Lighting the Menorah Outside the Heichal, by Aryeh Helfgott

During Chanukah the paragraph of “Al ha-nissim” is inserted into shemonah esrei and birchas ha-mazon. Towards the end of “Al ha-nissim” it says: “ve-hidliku neiros be-chatzros kodshecha,”- “and they lit the candles [of the menorah] in Your holy chatzer.” The word ‘chatzer’ in context of the mikdash generally refers to the courtyard area outside of the heichal. But, the menorah, as we know from the Gemara Menachos (28b), was situated inside the heichal, directly opposite the shulchan. Why, then, does this line imply it was lit in the chatzer?

The Chasam Sofer in his derashos on Chanukah (Vol.1, pg. 67) suggests that the Chashmonaim moved the menorah from inside the heichal out to the chatzer due to the fact that the Greeks had placed idols in the heichal, making it unusable for the avodah. The Chasam Sofer bases himself on the Rambam in Hilchos Bias Mikdash (9:7) who says that a non-kohen may light the menorah, and since a non-kohen may not enter the heichal, the menorah may be taken out into the chatzer in order to be lit. Thus, the idea of lighting of the menorah outside the heichal does have a halachic support.

Incidentally, the lighting of the menorah outside must have caused the miracle of Chanukah to be greatly publicized in front of all of the Jews, not just the kohanim. It is in this vein that Chanukah candles were instituted to be placed “al pesach beiso mi’ba’chutz” – “by the entrance of the house, outside” (Shabbos 21b) in order to have more pirsumei nissa.

In a similar approach, Rav Tzvi Hirsh Charif (quoted in Parparos Le-torah, pg. 334) posits that because the Chashmonaim were tamei meis from fighting the war, they stood in the courtyard and used long wooden sticks to light the menorah that was inside heichal to avoid entering in a state of impurity. This is the “lighting in the chatzer” that Al Ha-Nissim refers to.

Rav Chaim Kanievsky (Ta’ama Di-kra, pg. 29) answers by noting that the term ‘chatzer’ can also be used to refer to the heichal (see Rashi on Yechezkel 44:19), in which case the question has no basis whatsoever. However, one might question this answer due to the fact that the word heichal is used earlier in “Al ha-nissim” (“u-finu es heichalecha”), implying that that the word chatzer is indeed something else.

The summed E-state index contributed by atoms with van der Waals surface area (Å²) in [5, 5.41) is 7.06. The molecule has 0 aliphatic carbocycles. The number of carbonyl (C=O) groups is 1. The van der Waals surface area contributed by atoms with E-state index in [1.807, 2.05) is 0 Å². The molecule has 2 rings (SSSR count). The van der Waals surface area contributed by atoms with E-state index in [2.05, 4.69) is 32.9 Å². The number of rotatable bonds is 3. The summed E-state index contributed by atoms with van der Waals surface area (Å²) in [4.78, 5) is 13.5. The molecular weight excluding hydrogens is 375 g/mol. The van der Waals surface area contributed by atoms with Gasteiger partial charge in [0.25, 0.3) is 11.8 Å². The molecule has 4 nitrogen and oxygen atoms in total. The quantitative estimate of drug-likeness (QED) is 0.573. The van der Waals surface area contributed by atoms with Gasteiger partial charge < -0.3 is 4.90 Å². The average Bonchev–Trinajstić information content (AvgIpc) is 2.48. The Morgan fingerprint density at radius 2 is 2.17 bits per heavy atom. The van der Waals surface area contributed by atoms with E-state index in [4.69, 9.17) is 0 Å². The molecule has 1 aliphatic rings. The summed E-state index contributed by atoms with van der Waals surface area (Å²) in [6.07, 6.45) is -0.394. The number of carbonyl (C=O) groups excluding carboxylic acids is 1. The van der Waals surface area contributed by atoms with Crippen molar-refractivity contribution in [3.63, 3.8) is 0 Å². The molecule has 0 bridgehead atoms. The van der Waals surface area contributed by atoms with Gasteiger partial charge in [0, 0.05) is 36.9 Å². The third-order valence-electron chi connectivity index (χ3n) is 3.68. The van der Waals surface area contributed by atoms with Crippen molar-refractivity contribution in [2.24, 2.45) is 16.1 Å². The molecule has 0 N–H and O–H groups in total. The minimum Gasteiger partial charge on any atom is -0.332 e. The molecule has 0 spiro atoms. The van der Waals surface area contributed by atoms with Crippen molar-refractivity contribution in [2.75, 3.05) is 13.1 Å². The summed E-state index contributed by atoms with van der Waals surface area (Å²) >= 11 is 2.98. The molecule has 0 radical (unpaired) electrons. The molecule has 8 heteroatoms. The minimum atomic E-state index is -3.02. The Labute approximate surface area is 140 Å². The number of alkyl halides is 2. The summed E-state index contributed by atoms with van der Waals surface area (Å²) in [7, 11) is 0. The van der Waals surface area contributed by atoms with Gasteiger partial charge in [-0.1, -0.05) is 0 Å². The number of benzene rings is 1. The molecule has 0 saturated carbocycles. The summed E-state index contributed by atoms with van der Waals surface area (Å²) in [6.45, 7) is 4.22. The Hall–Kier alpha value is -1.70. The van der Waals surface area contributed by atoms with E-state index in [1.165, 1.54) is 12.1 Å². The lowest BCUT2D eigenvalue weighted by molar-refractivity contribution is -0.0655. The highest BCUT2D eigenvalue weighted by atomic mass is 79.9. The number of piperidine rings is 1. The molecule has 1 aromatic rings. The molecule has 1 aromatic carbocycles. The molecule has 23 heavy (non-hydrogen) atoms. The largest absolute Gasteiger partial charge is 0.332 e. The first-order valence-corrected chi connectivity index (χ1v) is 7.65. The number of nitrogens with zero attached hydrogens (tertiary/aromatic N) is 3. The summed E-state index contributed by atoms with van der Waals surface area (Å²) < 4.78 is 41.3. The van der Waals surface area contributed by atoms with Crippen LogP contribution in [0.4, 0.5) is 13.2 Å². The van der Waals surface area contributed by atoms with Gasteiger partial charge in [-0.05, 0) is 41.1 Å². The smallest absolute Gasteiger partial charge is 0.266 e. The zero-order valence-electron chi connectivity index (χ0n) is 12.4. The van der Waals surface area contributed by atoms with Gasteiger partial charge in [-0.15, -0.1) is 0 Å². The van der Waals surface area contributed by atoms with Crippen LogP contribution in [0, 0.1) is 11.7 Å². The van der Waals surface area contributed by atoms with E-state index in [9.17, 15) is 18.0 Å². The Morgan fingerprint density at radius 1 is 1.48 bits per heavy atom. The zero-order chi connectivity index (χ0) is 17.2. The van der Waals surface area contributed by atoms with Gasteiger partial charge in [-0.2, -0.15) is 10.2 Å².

One final theory is found in the commentary of Rav Baruch Epstein (author of the Torah Temimah) on the siddur called “Baruch She-amar”. There he writes (pg. 147) that the phrase “ve-hidliku neiros be-chatzros kodshecha” in Al Ha-nissim does not refer to the lighting of the menorah at all.  Rather, it refers to general, festive lights that were lit in the courtyard of the mikdash as part of the triumphant celebration of the Jews’ victory. These lights were the same ones used in the simchas beis ha-shoeva on Sukkos (mentioned in the 5th perek of Meseches Sukkah).  Thus, the menorah was lit inside the heichal as usual.

Support for this idea can be drawn from the fact that the main theme of “Al ha-nissim” is the Chashmonaim winning the war, not the miracle of the pach ha-shemen. Also, this approach might help strengthen the connection between Chanukah and Sukkos, since both used the festive lights to enhance and publicize the event that was being celebrated. This would perhaps shed light on the opinion of Beis Shammai that says that one should decrease the amount of candles each night of Chanukah the same way the parei ha-chag, the bull offerings of Sukkos, decreased in number each day of Sukkos.

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